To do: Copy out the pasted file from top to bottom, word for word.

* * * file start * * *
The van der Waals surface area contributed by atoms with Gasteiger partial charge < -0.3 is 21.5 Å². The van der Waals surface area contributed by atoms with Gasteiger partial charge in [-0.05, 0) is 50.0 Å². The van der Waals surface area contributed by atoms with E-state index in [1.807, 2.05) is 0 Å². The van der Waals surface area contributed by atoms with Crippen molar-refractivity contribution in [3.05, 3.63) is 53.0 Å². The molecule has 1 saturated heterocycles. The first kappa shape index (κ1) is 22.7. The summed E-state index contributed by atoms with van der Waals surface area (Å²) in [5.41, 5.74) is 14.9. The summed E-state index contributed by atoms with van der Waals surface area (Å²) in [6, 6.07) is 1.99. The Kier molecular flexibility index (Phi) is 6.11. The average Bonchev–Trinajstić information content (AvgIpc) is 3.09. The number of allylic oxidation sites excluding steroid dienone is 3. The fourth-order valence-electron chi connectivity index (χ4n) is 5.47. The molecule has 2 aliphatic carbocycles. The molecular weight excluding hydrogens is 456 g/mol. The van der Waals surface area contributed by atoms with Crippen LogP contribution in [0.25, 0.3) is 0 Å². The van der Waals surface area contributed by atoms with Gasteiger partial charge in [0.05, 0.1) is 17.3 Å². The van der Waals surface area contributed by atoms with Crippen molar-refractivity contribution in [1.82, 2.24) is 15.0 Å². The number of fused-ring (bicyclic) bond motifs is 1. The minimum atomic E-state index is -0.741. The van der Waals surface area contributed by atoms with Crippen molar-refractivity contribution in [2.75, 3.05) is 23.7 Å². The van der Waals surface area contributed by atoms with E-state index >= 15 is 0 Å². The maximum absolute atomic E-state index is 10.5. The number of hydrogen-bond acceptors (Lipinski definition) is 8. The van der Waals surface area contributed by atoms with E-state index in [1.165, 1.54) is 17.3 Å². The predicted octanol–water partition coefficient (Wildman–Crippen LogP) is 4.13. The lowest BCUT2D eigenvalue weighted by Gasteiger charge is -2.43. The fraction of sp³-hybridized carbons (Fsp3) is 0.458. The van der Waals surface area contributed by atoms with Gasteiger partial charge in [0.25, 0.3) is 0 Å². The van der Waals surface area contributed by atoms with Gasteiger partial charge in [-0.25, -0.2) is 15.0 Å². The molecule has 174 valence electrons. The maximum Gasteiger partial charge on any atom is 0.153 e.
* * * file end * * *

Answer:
The van der Waals surface area contributed by atoms with Gasteiger partial charge < -0.3 is 21.5 Å². The van der Waals surface area contributed by atoms with Gasteiger partial charge in [-0.05, 0) is 50.0 Å². The van der Waals surface area contributed by atoms with E-state index in [1.807, 2.05) is 0 Å². The van der Waals surface area contributed by atoms with Crippen molar-refractivity contribution in [3.05, 3.63) is 53.0 Å². The molecule has 1 saturated heterocycles. The first kappa shape index (κ1) is 22.7. The summed E-state index contributed by atoms with van der Waals surface area (Å²) in [5.41, 5.74) is 14.9. The summed E-state index contributed by atoms with van der Waals surface area (Å²) in [6, 6.07) is 1.99. The Kier molecular flexibility index (Phi) is 6.11. The average Bonchev–Trinajstić information content (AvgIpc) is 3.09. The number of allylic oxidation sites excluding steroid dienone is 3. The fourth-order valence-electron chi connectivity index (χ4n) is 5.47. The molecule has 2 aliphatic carbocycles. The molecular weight excluding hydrogens is 456 g/mol. The van der Waals surface area contributed by atoms with Crippen LogP contribution in [0.25, 0.3) is 0 Å². The van der Waals surface area contributed by atoms with Gasteiger partial charge in [0.05, 0.1) is 17.3 Å². The van der Waals surface area contributed by atoms with Crippen molar-refractivity contribution in [1.82, 2.24) is 15.0 Å². The number of fused-ring (bicyclic) bond motifs is 1. The minimum atomic E-state index is -0.741. The van der Waals surface area contributed by atoms with Crippen molar-refractivity contribution in [2.75, 3.05) is 23.7 Å². The van der Waals surface area contributed by atoms with E-state index >= 15 is 0 Å². The maximum absolute atomic E-state index is 10.5. The number of hydrogen-bond acceptors (Lipinski definition) is 8. The van der Waals surface area contributed by atoms with E-state index in [1.165, 1.54) is 17.3 Å². The predicted octanol–water partition coefficient (Wildman–Crippen LogP) is 4.13. The lowest BCUT2D eigenvalue weighted by Gasteiger charge is -2.43. The fraction of sp³-hybridized carbons (Fsp3) is 0.458. The van der Waals surface area contributed by atoms with Gasteiger partial charge in [0.25, 0.3) is 0 Å². The van der Waals surface area contributed by atoms with Gasteiger partial charge in [-0.25, -0.2) is 15.0 Å². The molecule has 174 valence electrons. The maximum Gasteiger partial charge on any atom is 0.153 e.